The ranger in Guild Wars 2 excels at both melee and ranged combat, and is the game’s only true pet class. Rangers also make effective use of a suite of Traps that are capable of crippling foes, or spreading various Conditions to further augment the damage caused by their core weapon attacks.
Ranger Quick Facts
- One of GW2′s three Adventurer professions
- Able to wear Medium armor
- Able to charm Animal Companions to fight beside them in combat
- Offers a highly mobile, evasive combat style in melee
- Able to equip both short- and longbows to excel at ranged combat
- Uses a variety of Traps to cripple and damage foes
- Can summon Spirits to support allies
Ranger Themes and Combat Roles
Unlike the necromancer which deviates from its traditional RPG archetype in some significant ways, the ranger in Guild Wars 2 neatly incorporates many of the hallmarks of a more traditional ranger. More so than any other profession, the ranger is in tune with nature, and able to summon temporary Spirits that augment their allies’ combat effectiveness, a variety of animal companions, and even set a variety of traps to hinder and damage their foes. We’ll take a closer look at each of these core aspects of the ranger below.
In terms of combat roles, the ranger excels in two important areas: direct damage output, and group support.
For damage output, the ranger uses a fair amount of direct damage skills that can be further augmented by plenty of Condition based attacks. Your choice of focusing on melee or ranged combat will largely help decide which Attributes will be the most vital for your overall build. For example, the necro benefits most from increasing Condition Damage, while themesmer tends to focus a bit more on increasing the Power attribute. For the ranger, the choice isn’t quite so cut and dried.
Both greatsword and longbow attacks tend to focus on direct damage, or conditions that hinder rather than damage foes. As such, builds focused on these two weapons can greatly benefit from increasing Precision for a higher crit chance, and Critical Damage.
On the flip side, the sword and shortbow main-hand weapons rely far more on condition damage to wear enemies down over time, and can greatly benefit from increasing Condition Damage, especially if you utilize traps for your utility skills to deal even more damage through conditions.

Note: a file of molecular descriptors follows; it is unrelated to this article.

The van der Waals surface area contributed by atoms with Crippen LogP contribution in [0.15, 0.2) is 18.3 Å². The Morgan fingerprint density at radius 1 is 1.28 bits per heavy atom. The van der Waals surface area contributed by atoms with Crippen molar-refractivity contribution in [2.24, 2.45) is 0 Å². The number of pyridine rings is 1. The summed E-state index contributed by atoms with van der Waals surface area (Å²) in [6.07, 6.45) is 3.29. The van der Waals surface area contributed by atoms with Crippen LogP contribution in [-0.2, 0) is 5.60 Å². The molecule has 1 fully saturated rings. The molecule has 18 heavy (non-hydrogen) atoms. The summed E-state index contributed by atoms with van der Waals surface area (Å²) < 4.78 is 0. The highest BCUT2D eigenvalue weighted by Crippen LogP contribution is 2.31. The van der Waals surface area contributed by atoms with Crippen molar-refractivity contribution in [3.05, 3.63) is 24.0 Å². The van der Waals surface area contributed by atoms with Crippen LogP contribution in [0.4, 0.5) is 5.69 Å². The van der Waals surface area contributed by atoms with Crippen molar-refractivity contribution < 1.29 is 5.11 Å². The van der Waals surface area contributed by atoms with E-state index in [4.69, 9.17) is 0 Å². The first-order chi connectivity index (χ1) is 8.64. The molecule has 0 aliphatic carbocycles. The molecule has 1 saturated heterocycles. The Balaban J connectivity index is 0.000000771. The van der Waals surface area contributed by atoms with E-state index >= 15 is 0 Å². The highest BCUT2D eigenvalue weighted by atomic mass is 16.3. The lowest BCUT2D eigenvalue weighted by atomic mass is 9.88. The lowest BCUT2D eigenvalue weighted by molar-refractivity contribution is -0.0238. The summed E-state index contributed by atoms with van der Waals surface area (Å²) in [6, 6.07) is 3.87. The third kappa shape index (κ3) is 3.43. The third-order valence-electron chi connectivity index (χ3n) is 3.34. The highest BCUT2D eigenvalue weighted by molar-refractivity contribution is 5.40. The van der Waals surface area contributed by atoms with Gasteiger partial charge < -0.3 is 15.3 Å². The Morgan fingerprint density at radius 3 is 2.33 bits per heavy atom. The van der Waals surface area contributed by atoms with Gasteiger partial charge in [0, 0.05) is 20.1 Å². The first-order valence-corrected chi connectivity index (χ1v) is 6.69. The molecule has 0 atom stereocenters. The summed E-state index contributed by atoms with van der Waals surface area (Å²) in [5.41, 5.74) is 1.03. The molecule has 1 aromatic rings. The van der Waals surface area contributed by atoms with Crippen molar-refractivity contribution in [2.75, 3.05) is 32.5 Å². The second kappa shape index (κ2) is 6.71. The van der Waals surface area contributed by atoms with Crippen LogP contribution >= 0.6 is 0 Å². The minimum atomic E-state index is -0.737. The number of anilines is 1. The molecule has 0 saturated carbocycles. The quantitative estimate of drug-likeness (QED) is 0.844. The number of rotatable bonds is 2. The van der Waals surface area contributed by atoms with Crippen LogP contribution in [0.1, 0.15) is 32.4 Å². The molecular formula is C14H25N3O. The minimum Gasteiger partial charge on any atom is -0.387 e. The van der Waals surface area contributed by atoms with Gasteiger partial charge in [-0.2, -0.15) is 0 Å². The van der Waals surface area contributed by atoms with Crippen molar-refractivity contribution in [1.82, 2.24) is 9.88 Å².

Eir Stegalkin, shown above, is a norn ranger that characters from that race will interact with throughout their personal story in Guild Wars 2
Bear in mind that these are not hard rules to follow, but rather a more general thing to be conscious of while getting a feel for which combat style – melee vs. ranged – you prefer the most. Rangers are also capable of providing plenty of group support through traps and spirits, and excel in World vs. World, PvE, and structured PvP equally unlike many other professions.
Before moving on to other aspects of the ranger profession, I would also note that they tend to be one of the less complex professions to play and eventually master. As such, they can be an excellent choice for both traditional MMO gamers, as well as those a bit newer to MMO combat mechanics.
Animal Companions (Pets)
The unique profession mechanic for the ranger is its ability to summon a persistent Animal Companion (also simply called pets) to fight alongside them during combat. During character creation you will be able to select from a few different pets that you will begin the game with, with the available options dependent on your character’s race. There are no wrong decisions to be made here, as you will have the opportunity to charm or tame all available pet species through normal gameplay.
To see a complete list of the ranger pets currently available, be sure to check out The Complete Ranger Pet Guide Portal. From there you can view a mini-guide for each pet species with full skill descriptions, locations for where to charm them in-game, and any additional notes for each specific pet.
We’ve also put together a listing of the starting pet options for each race below:
|River Drake||Brown Bear||Fern Hound|
|Whiptail Devourer||Brown Bear||Alpine Wolf||Red
|Jungle Stalker||Jungle Stalker||Jungle Stalker||Snow Leopard||Jungle Stalker|